As Boyd himself said in a Book Browse interview: “I wanted to invent my own exemplary figure who could seem almost as real as the real ones and whose life followed a similar pattern: boarding school, university, Paris in the 20s, the rise of Fascism, war, post-war neglect, disillusion, increasing decrepitude, and so on—a long, varied, and rackety life that covered most of the century.” He also said: “I wanted the literary tone of each journal to reflect this, and so the voice subtly changes as you read on: from pretentious school boy to modern young decadent, to bitter realist, to drink soaked cynic, to sage and serene octogenarian, and so forth.”

To sum up, Boyd has become one of my favorite authors. I think this novel may be his best, for its broadness and deceptive depth. That is, it breaks the rules, with its imperfect hero and its episodic journals—each with its own little drama—that reveal more than its hero suspects. (July, 2015)

Quicksilver, by Neal Stephenson

Volume One of the Baroque Cycle (2003). This is an amazing, literate, and intelligent historical novel. It is literate because of its style, even occasional poetic passages, and because of its concerns with the philosophy and morality of its time. It is intelligent because it vividly recreates the culture, the mores, and the history of Europe in the second half of the 17th century.

Its setting centers on London, but also includes Vienna, the cities of central Germany, Paris, Versailles, and major cities of the Netherlands. It covers the end of the brief Catholic monarchy in London, the rival French monarchy, very ambitious under Louis XIV, and the intriguing royal courts in both capitals. And 80 percent of the novel’s characters are persons of history.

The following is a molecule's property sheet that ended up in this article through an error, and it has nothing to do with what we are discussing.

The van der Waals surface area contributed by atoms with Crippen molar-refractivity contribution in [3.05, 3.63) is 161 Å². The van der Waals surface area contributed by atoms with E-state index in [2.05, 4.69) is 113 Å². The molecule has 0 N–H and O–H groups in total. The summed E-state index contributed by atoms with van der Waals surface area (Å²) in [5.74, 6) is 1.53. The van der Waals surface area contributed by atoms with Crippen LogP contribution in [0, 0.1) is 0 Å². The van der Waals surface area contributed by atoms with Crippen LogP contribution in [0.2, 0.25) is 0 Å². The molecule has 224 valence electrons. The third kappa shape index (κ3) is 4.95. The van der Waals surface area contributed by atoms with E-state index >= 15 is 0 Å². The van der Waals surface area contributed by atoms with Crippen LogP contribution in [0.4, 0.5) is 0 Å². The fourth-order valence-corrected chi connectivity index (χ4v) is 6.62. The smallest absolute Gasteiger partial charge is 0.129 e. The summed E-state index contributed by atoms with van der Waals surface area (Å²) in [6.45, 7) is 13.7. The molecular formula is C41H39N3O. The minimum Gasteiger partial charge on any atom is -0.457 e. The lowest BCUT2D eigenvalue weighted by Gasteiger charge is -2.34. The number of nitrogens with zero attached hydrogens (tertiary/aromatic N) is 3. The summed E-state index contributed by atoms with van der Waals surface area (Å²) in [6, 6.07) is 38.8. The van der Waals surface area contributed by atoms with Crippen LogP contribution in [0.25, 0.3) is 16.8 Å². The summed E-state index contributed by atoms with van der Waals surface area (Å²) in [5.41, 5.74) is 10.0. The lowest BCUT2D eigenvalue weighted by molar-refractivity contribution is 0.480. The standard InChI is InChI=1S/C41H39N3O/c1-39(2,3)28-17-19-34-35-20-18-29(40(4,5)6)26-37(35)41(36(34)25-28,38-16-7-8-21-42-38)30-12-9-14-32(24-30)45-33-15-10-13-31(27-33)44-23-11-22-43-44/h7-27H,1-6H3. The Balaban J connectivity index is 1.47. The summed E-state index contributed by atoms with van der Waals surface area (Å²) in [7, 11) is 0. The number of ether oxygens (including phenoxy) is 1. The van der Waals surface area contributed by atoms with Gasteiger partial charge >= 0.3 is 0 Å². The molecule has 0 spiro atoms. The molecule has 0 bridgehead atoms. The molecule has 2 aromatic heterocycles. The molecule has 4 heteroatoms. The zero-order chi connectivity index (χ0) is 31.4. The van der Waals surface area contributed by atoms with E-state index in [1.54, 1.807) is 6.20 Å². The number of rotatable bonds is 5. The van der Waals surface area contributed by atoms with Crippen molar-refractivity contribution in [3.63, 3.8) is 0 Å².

Thus, significant, supporting roles are given to Isaac Newton and the German philosopher Leibniz, who contribute to the intellectual history of the era, while other participants are Christopher Wren, Samuel Pepys, John Locke, Robert Hooke, and Christian Huygens. Plus French king Louis XIV who hates the British, and William of Orange as he plots to become King of England.

But this is a work of fiction, even as it is a deep, philosophical, literary exploration of this moment of history. And the main character is the fictional Daniel Waterhouse, who graduates from Cambridge and becomes the secretary of the Royal (Scientific) Society of London, where he meets Newton and the other scientists and intellectuals of the era.